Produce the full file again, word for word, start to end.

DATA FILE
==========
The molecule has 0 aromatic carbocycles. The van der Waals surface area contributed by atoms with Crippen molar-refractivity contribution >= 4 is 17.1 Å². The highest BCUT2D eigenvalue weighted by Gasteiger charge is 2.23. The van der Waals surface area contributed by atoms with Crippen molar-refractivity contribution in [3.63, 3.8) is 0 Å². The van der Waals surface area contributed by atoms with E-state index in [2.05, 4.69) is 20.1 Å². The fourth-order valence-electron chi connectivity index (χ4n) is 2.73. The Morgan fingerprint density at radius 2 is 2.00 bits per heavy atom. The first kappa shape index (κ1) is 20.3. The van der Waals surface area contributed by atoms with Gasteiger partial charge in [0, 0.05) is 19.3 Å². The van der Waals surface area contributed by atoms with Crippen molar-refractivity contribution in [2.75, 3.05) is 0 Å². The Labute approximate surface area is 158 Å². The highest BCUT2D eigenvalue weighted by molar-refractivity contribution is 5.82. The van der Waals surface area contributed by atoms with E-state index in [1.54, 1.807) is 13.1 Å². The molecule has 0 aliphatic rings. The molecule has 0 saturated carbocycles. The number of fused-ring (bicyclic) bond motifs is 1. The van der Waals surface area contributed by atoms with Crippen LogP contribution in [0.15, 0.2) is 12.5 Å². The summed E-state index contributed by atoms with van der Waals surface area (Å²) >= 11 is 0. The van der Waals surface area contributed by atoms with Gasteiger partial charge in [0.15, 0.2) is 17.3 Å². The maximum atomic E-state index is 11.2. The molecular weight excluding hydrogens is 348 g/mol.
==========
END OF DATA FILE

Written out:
The molecule has 0 aromatic carbocycles. The van der Waals surface area contributed by atoms with Crippen molar-refractivity contribution >= 4 is 17.1 Å². The highest BCUT2D eigenvalue weighted by Gasteiger charge is 2.23. The van der Waals surface area contributed by atoms with Crippen molar-refractivity contribution in [3.63, 3.8) is 0 Å². The van der Waals surface area contributed by atoms with E-state index in [2.05, 4.69) is 20.1 Å². The fourth-order valence-electron chi connectivity index (χ4n) is 2.73. The Morgan fingerprint density at radius 2 is 2.00 bits per heavy atom. The first kappa shape index (κ1) is 20.3. The van der Waals surface area contributed by atoms with Gasteiger partial charge in [0, 0.05) is 19.3 Å². The van der Waals surface area contributed by atoms with Crippen molar-refractivity contribution in [2.75, 3.05) is 0 Å². The Labute approximate surface area is 158 Å². The highest BCUT2D eigenvalue weighted by molar-refractivity contribution is 5.82. The van der Waals surface area contributed by atoms with E-state index in [1.54, 1.807) is 13.1 Å². The molecule has 0 aliphatic rings. The molecule has 0 saturated carbocycles. The number of fused-ring (bicyclic) bond motifs is 1. The van der Waals surface area contributed by atoms with Crippen LogP contribution in [0.15, 0.2) is 12.5 Å². The summed E-state index contributed by atoms with van der Waals surface area (Å²) >= 11 is 0. The van der Waals surface area contributed by atoms with Gasteiger partial charge in [0.15, 0.2) is 17.3 Å². The maximum atomic E-state index is 11.2. The molecular weight excluding hydrogens is 348 g/mol.